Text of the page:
- Poster presentation
- Open Access
Is cardiac MRI adenosine stress perfusion imaging a more appropriate diagnostic tool for obese patients?
© Mikolich et al; licensee BioMed Central Ltd. 2012
- Published: 1 February 2012
- Body Mass Index
- Obese Patient
- Perfusion Imaging
Cardiac nuclear stress perfusion imaging is subject to artifact related to obesity, breast attenuation and diaphragm overlap. These factors are responsible for “false positive” results among patients undergoing evaluation for coronary atherosclerosis, leading to potentially unnecessary invasive coronary arteriography. Cardiac MRI adenosine stress perfusion imaging is unaffected by both obesity and breast tissue attenuation, resulting in sensitivity and specificity rates in excess of 90%. Accordingly, cardiac MRI adenosine stress perfusion imaging may be a more appropriate form of testing for obese patients.
Interrogation of the institutional cardiac MRI database revealed 110 patients who had undergone both cardiac nuclear stress perfusion imaging and cardiac MRI adenosine stress perfusion imaging studies, separated in time by no more than 3 months. Each type of perfusion imaging study was categorized as Normal (no ischemia) or Abnormal (evidence of ischemia). The Body Mass Index (BMI) was also extracted from the database for each patient. Concordance for the 2 tests was computed over a range of BMI values and graphically plotted for trend analysis. Patients were also grouped according to standard WHO bodyweight definitions: Normal (BMI < 25 kg/m2), overweight (BMI 25-30 kg/m2) and obese (BMI > 30 kg/m2) for statistical comparison of concordance.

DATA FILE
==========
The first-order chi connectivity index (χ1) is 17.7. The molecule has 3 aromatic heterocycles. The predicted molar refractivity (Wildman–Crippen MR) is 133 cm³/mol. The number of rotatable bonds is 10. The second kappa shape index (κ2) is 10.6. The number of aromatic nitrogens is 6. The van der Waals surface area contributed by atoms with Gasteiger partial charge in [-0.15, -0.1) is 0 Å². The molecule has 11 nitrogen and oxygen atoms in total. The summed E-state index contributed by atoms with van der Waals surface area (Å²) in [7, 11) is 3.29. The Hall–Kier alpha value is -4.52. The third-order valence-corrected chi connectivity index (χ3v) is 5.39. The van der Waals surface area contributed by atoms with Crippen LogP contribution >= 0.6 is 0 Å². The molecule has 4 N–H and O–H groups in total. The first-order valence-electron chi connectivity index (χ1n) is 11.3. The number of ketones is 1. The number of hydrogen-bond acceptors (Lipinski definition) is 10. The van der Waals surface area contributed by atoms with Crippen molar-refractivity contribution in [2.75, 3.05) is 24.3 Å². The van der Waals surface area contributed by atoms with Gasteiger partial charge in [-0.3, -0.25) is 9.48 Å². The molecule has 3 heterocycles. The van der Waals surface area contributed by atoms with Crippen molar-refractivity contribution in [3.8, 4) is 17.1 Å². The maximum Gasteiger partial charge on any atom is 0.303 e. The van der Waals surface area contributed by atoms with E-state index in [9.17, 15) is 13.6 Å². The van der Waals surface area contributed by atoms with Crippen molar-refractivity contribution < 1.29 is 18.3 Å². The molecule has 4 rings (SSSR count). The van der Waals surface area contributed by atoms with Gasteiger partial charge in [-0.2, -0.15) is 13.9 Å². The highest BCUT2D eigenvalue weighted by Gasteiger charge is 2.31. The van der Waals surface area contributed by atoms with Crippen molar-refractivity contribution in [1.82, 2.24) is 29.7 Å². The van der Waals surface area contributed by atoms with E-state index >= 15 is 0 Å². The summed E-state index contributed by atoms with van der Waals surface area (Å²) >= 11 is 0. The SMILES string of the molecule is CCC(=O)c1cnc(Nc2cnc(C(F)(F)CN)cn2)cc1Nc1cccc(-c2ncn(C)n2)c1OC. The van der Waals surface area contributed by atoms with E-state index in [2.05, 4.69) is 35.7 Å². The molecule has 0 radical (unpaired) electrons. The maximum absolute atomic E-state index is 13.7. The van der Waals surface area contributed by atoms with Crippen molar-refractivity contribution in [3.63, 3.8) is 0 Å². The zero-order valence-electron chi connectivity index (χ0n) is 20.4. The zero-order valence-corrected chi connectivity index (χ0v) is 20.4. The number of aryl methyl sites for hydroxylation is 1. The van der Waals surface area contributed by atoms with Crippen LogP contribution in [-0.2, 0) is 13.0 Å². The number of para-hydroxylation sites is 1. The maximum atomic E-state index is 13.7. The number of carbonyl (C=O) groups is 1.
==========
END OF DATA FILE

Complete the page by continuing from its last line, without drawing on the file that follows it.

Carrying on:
Concordance for nuclear and cardiac stress perfusion imaging studies was 61.5% for BMI < 25 kg/m2, 33.3% for BMI 25-30 kg/m2, 33.3% for BMI 30-35 kg/m2 and 21.4% for BMI >35 kg/m2. A one-way ANOVA was computed to compare concordance between the 2 tests for patients categorized as Normal (BMI < 25), Overweight (BMI 25-30) and Obese (BMI > 30). Obese patients had a statistically significant decreased concordance between both tests when compared to normal weight patients (p <0.05).
There is decreasing concordance between the results of nuclear stress perfusion imaging and MRI adenosine stress perfusion imaging with increasing bodyweight. Concordance is significantly decreased when comparing Obese vs Normal bodyweight patients. Cardiac MRI adenosine stress perfusion imaging appears to be a more appropriate diagnostic tool for obese patients.
This article is published under license to BioMed Central Ltd. This is an open access article distributed under the terms of the Creative Commons Attribution License (http://creativecommons.org/licenses/by/2.0), which permits unrestricted use, distribution, and reproduction in any medium, provided the original work is properly cited.